Oscars cliffhanger: So… WTF will win Best Film Editing?

One of the few unpredictable Oscar categories this year is Best Film Editing, which makes it all the more hilarious that it will be one of the eight categories handed out in the pre-show. “Dune” has long topped the odds over “The Power of the Dog,” “Don’t Look Up,” “King Richard” and “Tick, Tick… Boom!“, but it hasn’t performed like a frontrunner as it has collected no hardware from any major precursor. So what’s winning editing?

“Dune” has lost three awards it was expected to win to three different movies: “King Richard” won the ACE Eddie Award in drama, “No Time to Die” took the BAFTA, and “West Side Story” garnered the Critics Choice Award. (“Tick, Tick… Boom! won ACE Comedy.) It almost feels like everyone is actively going out of their way not to award “Dune.” “No Time to Die” and “West Side Story” were snubbed by the Oscars, so that’s good news for the nominees, and if you go by history, “Dune” has one big edge: the sound stat.

There is a heavy correlation between the editing and sound Oscars (the two sound categories were merged last year) as you typically need a sound nom to presage an editing triumph. The last editing champ without a corresponding sound bid was “The Departed” (2006). The only other two instances this century are “Traffic” (2000) and “Crash” (2005). Before that, you have to go all the way back to the ’80s with “The Killing Fields” (1984) and “Witness” (1985). And the last eight editing winners won one or both sound categories. “Dune” is expected to win Best Sound and is one of two editing nominees with a sound bid, the other being “The Power of the Dog.”

But don’t start engraving “Dune” on the trophy quite yet. Since “The Departed,” every editing winner not only had a sound nomination but it won at least one of the precursors (Critics Choice added its editing category 12 years ago). If you consider just the industry awards — ACE and BAFTA — the last editing champ that didn’t win either was “Gravity” (2013), which did snag Critics Choice and didn’t lose both ACE and BAFTA to two non-Oscar nominees. “Dune” and “Gravity” are similar in that they’re huge crafts players whose editing is not as flashy as that of a high-octane action flick (see: 2015’s “Mad Max: Fury Road”) or a war film with explosive battle scenes (see: 2016’s “Hacksaw Ridge”). However, “Gravity” was a much stronger film overall and the probable Best Picture runner-up with a locked directing win, while “Dune” is in fifth place in the Best Picture odds and was snubbed in director.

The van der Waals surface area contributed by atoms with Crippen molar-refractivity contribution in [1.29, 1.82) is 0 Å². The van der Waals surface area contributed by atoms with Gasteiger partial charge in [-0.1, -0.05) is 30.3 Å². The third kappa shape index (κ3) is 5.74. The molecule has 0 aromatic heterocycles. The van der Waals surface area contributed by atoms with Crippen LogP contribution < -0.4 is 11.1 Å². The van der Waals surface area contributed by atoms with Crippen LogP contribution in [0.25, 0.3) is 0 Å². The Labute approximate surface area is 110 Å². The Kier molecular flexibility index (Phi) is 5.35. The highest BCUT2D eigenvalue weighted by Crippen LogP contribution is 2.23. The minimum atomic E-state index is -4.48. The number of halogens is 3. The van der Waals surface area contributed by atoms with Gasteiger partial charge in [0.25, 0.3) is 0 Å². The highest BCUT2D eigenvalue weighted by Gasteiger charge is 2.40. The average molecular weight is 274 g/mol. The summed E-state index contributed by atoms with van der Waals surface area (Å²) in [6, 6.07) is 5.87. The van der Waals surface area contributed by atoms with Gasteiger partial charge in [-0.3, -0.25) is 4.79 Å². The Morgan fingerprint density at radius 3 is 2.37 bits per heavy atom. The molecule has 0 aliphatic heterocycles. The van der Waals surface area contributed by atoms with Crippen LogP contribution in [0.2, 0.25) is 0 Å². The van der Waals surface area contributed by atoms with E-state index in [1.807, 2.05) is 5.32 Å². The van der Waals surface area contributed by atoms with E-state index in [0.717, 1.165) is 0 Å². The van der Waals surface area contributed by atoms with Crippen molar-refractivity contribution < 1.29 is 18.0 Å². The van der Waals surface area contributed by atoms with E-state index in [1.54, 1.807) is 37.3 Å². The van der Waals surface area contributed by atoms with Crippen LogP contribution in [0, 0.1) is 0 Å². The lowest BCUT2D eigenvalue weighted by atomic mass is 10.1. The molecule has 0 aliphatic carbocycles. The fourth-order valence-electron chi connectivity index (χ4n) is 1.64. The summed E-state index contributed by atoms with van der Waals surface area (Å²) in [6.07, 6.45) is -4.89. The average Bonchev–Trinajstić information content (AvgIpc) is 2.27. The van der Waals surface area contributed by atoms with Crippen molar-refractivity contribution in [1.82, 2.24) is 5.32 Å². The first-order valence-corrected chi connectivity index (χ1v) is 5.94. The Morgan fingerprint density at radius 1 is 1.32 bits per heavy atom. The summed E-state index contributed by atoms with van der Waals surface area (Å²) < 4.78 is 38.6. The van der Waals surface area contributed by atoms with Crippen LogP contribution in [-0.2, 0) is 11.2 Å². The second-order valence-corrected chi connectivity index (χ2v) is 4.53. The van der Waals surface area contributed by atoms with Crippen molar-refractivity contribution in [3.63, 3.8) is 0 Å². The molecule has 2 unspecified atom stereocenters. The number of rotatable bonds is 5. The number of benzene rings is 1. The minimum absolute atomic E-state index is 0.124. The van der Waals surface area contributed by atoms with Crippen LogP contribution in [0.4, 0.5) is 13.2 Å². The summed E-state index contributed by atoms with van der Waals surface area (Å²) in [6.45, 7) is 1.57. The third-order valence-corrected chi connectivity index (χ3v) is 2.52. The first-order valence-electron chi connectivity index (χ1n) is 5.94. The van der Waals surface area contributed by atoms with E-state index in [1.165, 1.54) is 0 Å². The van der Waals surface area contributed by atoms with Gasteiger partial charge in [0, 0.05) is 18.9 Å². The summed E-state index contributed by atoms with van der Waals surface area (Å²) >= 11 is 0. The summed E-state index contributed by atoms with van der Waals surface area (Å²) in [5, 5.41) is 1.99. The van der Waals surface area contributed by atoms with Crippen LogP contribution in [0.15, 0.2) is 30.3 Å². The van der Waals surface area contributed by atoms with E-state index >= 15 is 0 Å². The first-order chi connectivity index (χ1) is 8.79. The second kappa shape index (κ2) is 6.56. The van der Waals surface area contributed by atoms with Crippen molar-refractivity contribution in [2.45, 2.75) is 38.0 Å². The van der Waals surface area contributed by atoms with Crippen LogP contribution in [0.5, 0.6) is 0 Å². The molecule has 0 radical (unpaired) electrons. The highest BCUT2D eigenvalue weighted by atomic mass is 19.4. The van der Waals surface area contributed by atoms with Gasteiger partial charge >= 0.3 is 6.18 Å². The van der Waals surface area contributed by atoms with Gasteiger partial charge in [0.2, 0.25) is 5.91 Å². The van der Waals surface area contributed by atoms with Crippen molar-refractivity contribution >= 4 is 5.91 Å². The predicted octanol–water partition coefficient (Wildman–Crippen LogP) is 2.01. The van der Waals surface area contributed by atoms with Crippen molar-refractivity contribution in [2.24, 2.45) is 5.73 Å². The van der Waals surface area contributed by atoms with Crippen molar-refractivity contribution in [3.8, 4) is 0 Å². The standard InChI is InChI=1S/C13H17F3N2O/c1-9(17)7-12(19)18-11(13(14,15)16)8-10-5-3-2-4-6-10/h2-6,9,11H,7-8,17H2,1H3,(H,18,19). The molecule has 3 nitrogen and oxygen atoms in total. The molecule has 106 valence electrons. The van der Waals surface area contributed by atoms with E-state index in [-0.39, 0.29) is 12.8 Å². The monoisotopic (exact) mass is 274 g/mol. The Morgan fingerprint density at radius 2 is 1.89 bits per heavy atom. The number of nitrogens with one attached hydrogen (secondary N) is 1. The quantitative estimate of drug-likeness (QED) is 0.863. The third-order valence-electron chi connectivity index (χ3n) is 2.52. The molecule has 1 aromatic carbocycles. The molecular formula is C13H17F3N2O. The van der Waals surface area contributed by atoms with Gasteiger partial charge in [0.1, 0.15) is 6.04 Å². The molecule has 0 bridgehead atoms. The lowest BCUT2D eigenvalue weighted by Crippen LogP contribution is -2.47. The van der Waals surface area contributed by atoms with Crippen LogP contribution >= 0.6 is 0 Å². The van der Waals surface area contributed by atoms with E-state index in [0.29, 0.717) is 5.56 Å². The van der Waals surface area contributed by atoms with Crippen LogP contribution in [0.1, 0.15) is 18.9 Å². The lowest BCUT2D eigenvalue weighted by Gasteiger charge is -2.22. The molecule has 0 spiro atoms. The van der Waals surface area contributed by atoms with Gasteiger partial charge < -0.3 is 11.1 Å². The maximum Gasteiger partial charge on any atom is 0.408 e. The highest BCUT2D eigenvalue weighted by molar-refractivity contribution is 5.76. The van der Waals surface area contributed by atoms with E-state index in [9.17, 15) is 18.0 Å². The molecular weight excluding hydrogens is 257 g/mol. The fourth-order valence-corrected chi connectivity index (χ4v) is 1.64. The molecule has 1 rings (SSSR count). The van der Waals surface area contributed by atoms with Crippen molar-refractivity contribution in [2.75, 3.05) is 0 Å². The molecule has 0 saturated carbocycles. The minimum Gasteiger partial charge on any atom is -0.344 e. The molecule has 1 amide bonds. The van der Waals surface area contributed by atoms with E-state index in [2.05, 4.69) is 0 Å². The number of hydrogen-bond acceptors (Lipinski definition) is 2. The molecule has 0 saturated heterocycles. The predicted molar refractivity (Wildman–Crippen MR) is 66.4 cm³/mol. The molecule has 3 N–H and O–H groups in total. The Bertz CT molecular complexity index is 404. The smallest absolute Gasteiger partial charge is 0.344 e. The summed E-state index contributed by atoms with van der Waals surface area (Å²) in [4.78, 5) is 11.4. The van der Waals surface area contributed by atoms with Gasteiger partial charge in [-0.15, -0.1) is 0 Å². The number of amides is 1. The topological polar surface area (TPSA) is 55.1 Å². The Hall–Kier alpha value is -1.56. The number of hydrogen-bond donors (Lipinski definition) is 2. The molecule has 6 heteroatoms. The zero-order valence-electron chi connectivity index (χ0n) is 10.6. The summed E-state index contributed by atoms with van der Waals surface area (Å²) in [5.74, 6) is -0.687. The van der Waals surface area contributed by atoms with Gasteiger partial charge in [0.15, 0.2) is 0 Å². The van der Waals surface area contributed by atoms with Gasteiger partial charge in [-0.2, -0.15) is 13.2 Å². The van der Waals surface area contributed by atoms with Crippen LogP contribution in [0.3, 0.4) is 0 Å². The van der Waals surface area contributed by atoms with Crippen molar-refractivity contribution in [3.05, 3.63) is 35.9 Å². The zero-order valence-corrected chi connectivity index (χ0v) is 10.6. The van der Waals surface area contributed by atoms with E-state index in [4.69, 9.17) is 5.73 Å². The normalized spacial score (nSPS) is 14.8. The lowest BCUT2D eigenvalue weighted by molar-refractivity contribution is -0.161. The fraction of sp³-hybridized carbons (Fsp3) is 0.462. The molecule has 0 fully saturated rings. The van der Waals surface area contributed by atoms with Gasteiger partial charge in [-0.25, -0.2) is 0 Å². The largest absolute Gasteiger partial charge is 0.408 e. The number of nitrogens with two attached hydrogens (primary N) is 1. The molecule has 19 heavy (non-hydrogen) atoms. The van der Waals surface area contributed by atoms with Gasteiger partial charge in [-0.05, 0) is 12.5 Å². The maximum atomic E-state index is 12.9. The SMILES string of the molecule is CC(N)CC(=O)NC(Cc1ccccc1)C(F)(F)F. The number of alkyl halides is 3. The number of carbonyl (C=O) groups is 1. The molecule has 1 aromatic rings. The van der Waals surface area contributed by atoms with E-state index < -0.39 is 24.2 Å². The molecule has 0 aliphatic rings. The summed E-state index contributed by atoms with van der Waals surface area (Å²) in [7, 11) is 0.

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So does that favor Best Picture and Best Director frontrunner “The Power of the Dog”? It has the sound nom — one of its leading 12 bids — but its subtle editing goes against the grain of the typical winners in this category. However, last year, the slower-paced “Sound of Metal” edged out the cut-heavy “The Trial of the Chicago 7.” Like “Sound of Metal,” “The Power of the Dog’s” editing is rooted in character work rather than plot or scene mechanics. Maybe it’s the start of a new trend? And in a wide-open race, voters could just default to the Best Picture favorite. “Argo” (2012) was the last film to earn Best Picture and Best Film Editing honors.

“Dune” and “The Power of the Dog” were the top two in the ACE Drama odds, but “King Richard” pulled off a mild upset. And you can argue that, despite it being in sixth place in the odds, “King Richard” is closer to Best Picture than “Dune” is with a Best Actor trophy waiting for Will Smith in the wings. Plus, Best Actor-winning films usually bag more than one Oscar. “King Richard” didn’t make the BAFTA editing longlist, but it aced the tennis sequences with lots of showy cuts that feel like real match footage. The one thing it’s missing is the corresponding sound nomination. ACE Drama winners without sound noms that lost the editing Oscar to films with one include “The Trial of the Chicago 7,” “Parasite” (2019), “Boyhood” (2014) and “The Descendants” (2011). Also note that the three films that nabbed editing without a sound nom this century — “Traffic,” “Crash” and “The Departed” — either won Best Picture or likely nearly did, as “Traffic” converted four of its five nominations into Oscar gold, losing just the top prize.

“King Richard’s” fellow ACE winner “Tick, Tick… Boom!” is also not to be underestimated as it boasts some of the flashiest editing of the year in its musical sequences. But ACE Comedy champs struggle to win the Oscar — the last one that did was “Chicago” (2002), the Best Picture winner. “Tick, Tick… Boom!” not only missed Best Picture but is also AWOL in Best Sound. However, if sound were still split into two categories, it likely would’ve made Best Sound Mixing, which favors musicals and music-based films, whereas “King Richard” still might not have made either. The last non-Best Picture nominee to win editing was “The Girl with the Dragon Tattoo” (2011), which was another year in which ACE, BAFTA and Critics Choice went three different ways, with “The Girl with the Dragon Tattoo” only taking Critics Choice in the run-up. It beat four Best Picture nominees at the Oscars, which is what “Tick, Tick… Boom!” would need to accomplish.

And then there’s “Don’t Look Up,” the nominee with probably the most editing — never a bad thing here — but the only one that’s seemingly out of it. Now watch it win.

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Oscar odds for Best Film Editing
What will win?

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